What’s In Your Tank?
By Dale Schulz
Question: Where does propane come from?
Answer: Propane is a by-product of drilling for oil and natural gas. Propane, along with methane, butane, and others are separated at the well head and furthered processed at a refinery. Virtually all propane currently used in North America is produced in North America. The day is rapidly approaching where the U.S. will be a net exporter of natural gas and propane.
Question: Why do I have propane and not natural gas?
Answer: Although propane and natural gas are very similar, propane when placed under slight pressure in a container returns to its liquid form and can easily be transported by rail or truck. Natural gas is best transported via pipelines. If there is not enough density of homes or businesses in an area, the best alternative to natural gas is propane. Most gas appliances can easily be converted from operating on natural gas to propane.
Question: How is the price of propane determined?
Answer: Propane is a commodity. Its priced fluctuates on a daily and seasonal basis. Propane is generally cheapest in the warm weather months when the demand is the weakest. It just takes a 5-minute call to see what your price is. We often suggest to Hunt Country Propane members they Pre-Buy their propane needs for a season and lock-in the lowest price.
Question: Why do most back-up residential back-up generators use propane?
Answer: Back-up generators go months, and even years, with only minimal use. Other fuels, such as, gasoline and diesel, tend to degrade over time sitting in a tank. Propane can go years with no change in its character. You need the generator to operate when you lose power – every time. Incidentally, we install Consumer Report’s top-rate brand of stand-by generators, Kohler.
Questions: When I purchased my home I was told that my tank was owned by the propane company. I wasn’t happy. How did that happen?
Answer: When the builder built your home rather than purchasing a 500 or 1,000 gallon tank they had your propane company provide it without charge with the requirement that you, the homeowner, must purchase propane from only that propane company indefinitely. It is similar to purchasing a new car, for example, a Ford, and being told that for the life of the auto you can only purchase gasoline from one company, for example, Shell. Typically, year after year homeowners who do not own their propane tank pay significantly more for propane than homeowners who own their tank. Company-owned tanks were a good deal for your builder and the propane supplier, but a rotten deal for you, the consumer. In 25-years of building custom homes in the area we never installed a company owned tank. All the custom homes we built in the area the homeowner owned their tank when the home was completed.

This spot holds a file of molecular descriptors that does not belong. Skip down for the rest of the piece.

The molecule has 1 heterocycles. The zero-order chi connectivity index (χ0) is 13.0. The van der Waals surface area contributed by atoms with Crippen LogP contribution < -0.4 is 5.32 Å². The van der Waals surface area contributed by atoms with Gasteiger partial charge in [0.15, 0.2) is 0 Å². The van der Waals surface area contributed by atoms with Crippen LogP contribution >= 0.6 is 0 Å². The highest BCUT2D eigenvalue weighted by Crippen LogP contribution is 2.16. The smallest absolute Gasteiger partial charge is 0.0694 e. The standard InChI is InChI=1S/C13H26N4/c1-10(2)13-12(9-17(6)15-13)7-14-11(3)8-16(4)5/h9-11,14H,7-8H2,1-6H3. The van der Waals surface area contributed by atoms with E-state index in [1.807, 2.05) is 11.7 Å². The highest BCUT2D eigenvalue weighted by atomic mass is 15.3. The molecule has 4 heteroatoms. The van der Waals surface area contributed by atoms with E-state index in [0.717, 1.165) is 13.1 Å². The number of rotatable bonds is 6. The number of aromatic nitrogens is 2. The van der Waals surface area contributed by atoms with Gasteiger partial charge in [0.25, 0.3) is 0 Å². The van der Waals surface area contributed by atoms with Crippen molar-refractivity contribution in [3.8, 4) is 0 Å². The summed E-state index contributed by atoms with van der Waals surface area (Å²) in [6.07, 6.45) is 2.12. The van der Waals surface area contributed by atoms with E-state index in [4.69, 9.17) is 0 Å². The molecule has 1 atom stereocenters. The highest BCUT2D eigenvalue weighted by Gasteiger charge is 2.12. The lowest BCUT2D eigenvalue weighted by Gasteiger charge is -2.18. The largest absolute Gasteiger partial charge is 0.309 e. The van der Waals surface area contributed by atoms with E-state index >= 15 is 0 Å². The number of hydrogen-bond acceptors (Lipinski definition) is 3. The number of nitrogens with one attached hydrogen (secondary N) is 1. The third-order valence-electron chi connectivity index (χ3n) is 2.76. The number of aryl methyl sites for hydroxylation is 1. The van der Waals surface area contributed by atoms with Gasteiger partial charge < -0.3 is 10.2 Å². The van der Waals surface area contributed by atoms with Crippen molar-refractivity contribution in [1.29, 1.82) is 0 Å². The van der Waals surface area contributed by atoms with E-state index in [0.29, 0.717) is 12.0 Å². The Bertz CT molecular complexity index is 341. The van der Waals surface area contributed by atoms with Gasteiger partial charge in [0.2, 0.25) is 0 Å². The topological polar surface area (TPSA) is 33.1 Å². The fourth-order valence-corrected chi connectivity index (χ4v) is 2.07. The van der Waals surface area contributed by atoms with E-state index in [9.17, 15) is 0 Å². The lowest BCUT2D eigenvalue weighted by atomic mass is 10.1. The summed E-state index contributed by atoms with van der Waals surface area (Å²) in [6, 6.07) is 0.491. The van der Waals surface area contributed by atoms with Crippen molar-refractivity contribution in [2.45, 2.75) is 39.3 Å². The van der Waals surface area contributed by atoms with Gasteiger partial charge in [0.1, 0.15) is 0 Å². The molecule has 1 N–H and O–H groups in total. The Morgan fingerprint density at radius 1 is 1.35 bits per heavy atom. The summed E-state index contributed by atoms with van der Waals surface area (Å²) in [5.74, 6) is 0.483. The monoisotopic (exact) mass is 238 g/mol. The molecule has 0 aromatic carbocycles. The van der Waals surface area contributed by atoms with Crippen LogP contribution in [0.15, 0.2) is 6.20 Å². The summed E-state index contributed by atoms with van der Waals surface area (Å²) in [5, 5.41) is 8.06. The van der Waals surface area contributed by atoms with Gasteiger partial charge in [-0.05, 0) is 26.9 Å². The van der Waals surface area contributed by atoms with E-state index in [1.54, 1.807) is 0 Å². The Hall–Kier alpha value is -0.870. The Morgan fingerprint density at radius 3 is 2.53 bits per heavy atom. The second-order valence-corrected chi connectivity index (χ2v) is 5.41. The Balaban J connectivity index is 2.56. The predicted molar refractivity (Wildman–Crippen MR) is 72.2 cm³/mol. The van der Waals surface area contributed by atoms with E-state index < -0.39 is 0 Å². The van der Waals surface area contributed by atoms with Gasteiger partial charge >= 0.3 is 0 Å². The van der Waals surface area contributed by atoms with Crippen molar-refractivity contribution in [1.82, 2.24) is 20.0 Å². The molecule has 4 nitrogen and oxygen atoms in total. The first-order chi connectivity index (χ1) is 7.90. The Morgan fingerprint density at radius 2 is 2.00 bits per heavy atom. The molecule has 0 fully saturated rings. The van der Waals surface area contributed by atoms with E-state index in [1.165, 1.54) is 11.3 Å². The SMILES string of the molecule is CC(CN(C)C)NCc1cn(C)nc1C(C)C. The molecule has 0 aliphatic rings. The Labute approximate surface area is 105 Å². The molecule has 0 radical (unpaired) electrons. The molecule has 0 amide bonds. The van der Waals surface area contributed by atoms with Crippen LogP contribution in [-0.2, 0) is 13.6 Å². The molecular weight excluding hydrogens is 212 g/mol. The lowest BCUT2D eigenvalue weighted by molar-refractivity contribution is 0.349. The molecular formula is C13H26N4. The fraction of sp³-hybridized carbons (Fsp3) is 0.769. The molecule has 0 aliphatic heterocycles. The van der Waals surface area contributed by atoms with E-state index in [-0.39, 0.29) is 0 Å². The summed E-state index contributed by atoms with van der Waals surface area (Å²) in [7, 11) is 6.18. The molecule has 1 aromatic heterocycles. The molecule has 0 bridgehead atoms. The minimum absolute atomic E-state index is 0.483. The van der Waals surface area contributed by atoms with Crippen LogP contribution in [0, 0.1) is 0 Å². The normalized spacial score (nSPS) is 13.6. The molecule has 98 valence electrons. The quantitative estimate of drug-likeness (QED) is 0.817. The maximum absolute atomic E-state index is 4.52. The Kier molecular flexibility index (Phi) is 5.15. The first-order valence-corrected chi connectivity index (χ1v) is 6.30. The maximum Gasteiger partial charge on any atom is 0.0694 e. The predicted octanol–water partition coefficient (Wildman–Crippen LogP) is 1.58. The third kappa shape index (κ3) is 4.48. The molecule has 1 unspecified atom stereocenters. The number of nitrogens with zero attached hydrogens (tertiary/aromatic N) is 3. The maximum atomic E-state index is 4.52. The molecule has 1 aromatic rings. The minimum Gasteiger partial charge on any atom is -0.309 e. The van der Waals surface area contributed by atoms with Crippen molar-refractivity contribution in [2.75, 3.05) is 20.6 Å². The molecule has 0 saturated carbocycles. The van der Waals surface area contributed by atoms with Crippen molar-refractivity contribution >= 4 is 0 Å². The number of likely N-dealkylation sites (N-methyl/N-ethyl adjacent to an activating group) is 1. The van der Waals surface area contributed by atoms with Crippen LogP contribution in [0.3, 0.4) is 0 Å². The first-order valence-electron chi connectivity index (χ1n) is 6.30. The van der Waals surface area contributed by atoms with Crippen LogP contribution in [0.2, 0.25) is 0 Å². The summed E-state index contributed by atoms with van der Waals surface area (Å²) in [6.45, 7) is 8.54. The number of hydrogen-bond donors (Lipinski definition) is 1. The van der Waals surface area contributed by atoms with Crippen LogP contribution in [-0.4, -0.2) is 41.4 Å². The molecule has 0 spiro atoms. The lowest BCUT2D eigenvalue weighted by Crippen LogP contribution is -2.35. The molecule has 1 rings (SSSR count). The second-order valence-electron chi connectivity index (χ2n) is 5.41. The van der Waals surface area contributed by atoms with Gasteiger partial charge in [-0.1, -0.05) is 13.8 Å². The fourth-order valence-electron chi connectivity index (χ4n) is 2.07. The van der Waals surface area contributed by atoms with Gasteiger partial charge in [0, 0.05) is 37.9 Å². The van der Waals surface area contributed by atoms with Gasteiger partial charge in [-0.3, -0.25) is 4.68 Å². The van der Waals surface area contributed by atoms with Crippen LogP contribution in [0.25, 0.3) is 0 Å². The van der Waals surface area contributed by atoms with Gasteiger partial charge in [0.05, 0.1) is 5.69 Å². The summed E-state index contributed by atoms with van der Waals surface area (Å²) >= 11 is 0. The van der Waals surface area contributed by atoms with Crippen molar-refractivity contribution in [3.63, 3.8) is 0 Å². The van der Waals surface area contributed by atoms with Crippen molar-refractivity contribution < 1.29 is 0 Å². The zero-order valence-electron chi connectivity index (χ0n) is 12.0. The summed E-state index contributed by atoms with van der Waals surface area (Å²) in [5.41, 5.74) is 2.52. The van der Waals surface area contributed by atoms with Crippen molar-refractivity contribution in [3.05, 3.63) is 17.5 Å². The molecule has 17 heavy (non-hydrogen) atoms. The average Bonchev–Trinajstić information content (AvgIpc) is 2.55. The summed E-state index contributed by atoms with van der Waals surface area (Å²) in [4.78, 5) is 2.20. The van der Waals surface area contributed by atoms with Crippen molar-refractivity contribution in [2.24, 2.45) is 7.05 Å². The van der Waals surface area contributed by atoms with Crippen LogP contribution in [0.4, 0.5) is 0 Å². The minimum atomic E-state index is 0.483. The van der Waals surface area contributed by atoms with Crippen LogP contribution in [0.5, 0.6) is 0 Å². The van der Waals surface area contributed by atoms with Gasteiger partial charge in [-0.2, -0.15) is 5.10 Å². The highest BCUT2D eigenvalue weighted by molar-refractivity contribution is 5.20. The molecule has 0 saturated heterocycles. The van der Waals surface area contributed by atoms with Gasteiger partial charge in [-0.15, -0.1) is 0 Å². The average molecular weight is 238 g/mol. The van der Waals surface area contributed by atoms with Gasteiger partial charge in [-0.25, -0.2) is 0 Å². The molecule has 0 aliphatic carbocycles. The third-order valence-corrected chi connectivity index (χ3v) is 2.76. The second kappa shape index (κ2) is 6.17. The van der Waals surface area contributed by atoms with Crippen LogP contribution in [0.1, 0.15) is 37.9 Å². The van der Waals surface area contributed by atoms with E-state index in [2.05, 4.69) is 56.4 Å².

Question: Can any propane company fill up my tank if I do not own it? What alternative do I have?
Answer: No, only the company who owns your tank can fill it. Your best course of action is to negotiate the purchase of the tank with the company that owns your tank. Typically, your savings will pay for the tank purchase in a one – two year period. The sooner you own your own tank, the sooner you can start saving on your fuel bill. You may wish to tell the builder of your home that you were unhappy to learn that you don’t your propane tank.
Question: Is propane clean energy?
Answer: Propane, along with natural gas, is one of the cleanest burning fossil-fuels. Electrical generation plants throughout the Country are being converted from burning coal to natural gas. Propane produces 50 percent harmful emissions as home heating oil. If propane didn’t exist, we would have to invent it. No other substance comes close when it comes to energy density, ease of handling or flexibility.
About the Author: Dale Schulz is the President of Hunt Country Propane, www.huntcountrypropane.com., located in Middleburg. Hunt Country Propane is a local, lower priced area propane supplier. You can contact them at 540-687-3608.